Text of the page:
Warmer Than Average July For Most of USA? Here is the latest prediction from NOAA CPC, the Climate Prediction Center, calling for a very warm July (with the possible exception of the Pacific Northwest).
Oklahoma or Minnesota? 7 years ago today a swarm of 48 tornadoes strafed Minnesota in a single 24-hour period; 3 of them violent EF-4 strength. 2010 was the year Wadena was hit. We've been relatively lucky in recent years, but as we all know, at some point your luck runs out. It pays to stay a little paranoid, and never let your guard down.
Map above courtesy of the Twin Cities National Weather Service, which has more details here.
Photo credit: "Research being performed at OSU hopes to improve the metrics for tornado prediction through the use of drones." Photo courtesy of Dr. Jamey Jacob.
- Keep the current WWA system as is;
- Make small to moderate changes; or
- Make a transformational change to the WWA system..."
Committee Passes First Round of Flood Insurance Bills. Here's an excerpt of a press release from The House Committee on Financial Services: "The House Financial Services Committee met today to begin consideration of several measures to reform and reauthorize the National Flood Insurance Program (NFIP), which is set to expire on September 30, 2017. “We cannot continue to call on the American taxpayer to bailout a program that is currently drowning in $25 billion of red ink and suffers a $1.4 billion annual actuarial deficit,” said Financial Services Committee Chairman Jeb Hensarling (R-TX). “These bills put the National Flood Insurance Program on a path toward actuarial soundness where all will be protected, no one will be denied a policy, all will benefit from competition, the NFIP will be sustainable, and the national debt clock will spin a little less rapidly...”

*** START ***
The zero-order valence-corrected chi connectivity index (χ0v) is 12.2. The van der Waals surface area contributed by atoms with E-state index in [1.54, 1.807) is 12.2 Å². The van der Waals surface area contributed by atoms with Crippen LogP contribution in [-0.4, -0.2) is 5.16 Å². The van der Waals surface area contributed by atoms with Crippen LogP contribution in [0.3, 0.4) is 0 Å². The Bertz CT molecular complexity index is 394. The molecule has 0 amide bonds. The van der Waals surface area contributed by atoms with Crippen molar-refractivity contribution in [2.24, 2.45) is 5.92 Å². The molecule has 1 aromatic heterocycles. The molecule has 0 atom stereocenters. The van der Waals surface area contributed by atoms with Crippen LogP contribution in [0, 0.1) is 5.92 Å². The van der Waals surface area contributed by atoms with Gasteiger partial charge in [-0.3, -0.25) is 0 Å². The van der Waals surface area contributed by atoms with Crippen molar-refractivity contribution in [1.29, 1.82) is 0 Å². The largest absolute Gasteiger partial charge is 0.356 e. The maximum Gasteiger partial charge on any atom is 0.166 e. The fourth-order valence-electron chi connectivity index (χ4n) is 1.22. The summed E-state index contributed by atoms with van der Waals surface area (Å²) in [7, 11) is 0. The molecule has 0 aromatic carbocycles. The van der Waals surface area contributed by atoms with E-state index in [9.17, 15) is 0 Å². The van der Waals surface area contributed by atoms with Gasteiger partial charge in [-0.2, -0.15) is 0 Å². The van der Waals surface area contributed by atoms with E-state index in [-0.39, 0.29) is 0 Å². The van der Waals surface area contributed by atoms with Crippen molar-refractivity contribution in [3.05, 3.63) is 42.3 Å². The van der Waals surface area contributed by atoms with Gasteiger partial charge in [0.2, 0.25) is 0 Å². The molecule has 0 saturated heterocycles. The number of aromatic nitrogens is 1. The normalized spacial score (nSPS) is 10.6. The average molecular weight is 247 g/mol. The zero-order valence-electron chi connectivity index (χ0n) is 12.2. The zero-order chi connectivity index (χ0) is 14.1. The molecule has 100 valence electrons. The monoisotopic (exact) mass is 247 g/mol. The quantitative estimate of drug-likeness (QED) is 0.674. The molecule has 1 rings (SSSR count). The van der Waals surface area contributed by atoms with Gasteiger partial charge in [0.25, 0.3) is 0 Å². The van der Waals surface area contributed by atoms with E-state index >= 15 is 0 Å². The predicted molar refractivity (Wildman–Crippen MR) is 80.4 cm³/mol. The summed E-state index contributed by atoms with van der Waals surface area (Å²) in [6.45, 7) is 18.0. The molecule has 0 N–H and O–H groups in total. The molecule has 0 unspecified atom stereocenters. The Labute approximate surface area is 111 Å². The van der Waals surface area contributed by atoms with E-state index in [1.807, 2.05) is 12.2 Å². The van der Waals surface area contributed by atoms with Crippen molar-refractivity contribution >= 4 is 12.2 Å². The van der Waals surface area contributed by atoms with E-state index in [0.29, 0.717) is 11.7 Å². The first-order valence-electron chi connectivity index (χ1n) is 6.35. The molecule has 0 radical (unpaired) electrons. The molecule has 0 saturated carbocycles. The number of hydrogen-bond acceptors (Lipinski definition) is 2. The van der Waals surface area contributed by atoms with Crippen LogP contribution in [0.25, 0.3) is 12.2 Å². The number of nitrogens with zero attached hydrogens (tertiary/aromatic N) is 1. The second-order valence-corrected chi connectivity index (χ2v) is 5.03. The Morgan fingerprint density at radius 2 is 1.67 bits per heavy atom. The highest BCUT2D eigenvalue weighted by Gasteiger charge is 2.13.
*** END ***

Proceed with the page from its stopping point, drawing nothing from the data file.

File photo of December 2015 flooding in Missouri: Associated Press.
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Photo credit: "Heading out." (EPA/Sebastiao Moreira)
Forget Coal, Solar Will Soon Be Cheaper Than Natural Gas Power. Look at the trends, argues a post at ThinkProgress: "The staggering drop in the cost of clean energy has already upended the global power market over the past two decades — and that trend will only continue for the next two decades, according to new analysis from Bloomberg New Energy Finance (BNEF). As a result, renewables will capture the lion’s share of the $10.2 trillion the world will invest in new power generation by 2040, BNEF projects in its annual New Energy Outlook 2017 report. Despite years of plummeting prices for renewables, BNEF projects that over the next two decades, the cost of solar power will still drop another two-thirds, onshore wind costs will be cut nearly in half, and offshore wind costs will drop a stunning 71 percent..."
Graphic credit: BNEF New Energy Outlook 2017
Photo credit: "Xcel Energy's renewable energy sources include the 100-megawatt North Star Solar project near North Branch, Minn." Brian Peterson - Star Tribune file.
Will Replacing Human Drivers With Self-Driving Cars Be Safer? Fortune speculates (as much as I can't see myself giving up on driving anytime soon - I suspect the experts are right). Our grandkids won't think twice about taking a driverless (electric) vehicle to work, ride-sharing along the way: "U.S. cities will look a lot different in 20 years, at least when it comes to public transportation. That’s according to Bryan Salesky, the CEO of the self-driving car company Argo AI, which became a Ford Motor subsidiary after the auto giant said in February it would invest $1 billion in the startup. The rise of self-driving cars will usher a “much safer mode of transportation” by “removing the human from the loop,” Salesky said on Wednesday at the Rutberg FM technology conference in Half Moon Bay, Calif. Human drivers are more prone to distractions and errors in their judgment compared to autonomous cars in the future, Salesky believes..."
Image credit: BMW and Business Insider.
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Hong Kong just set another property-price record. This time, it was for a parking space. A 188-square-foot space on Hong Kong island sold for HK$5.18 million ($664,300), or HK$27,500 a square foot, last month, newspaper Ming Pao reported Wednesday, citing land registration records. The car park cost more than some Hong Kong homes: Centaline Property data shows a HK$4.2 million sale of a 284-square-foot, two-bedroom home in Sha Tin, in the New Territories, in April..."
Photo credit: Trip Advisor.
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TODAY: Some sun, PM showers and storms. Winds: SW 8-13. High: 78
SATURDAY NIGHT: Lingering showers, a few claps of thunder. Low: 60
SUNDAY: Windy and cooler, few showers and sprinkles. Winds: NW 10-20. High: 68
MONDAY: Sunny start, late day shower. Winds: NW 10-20. Wake-up: 56. High: 73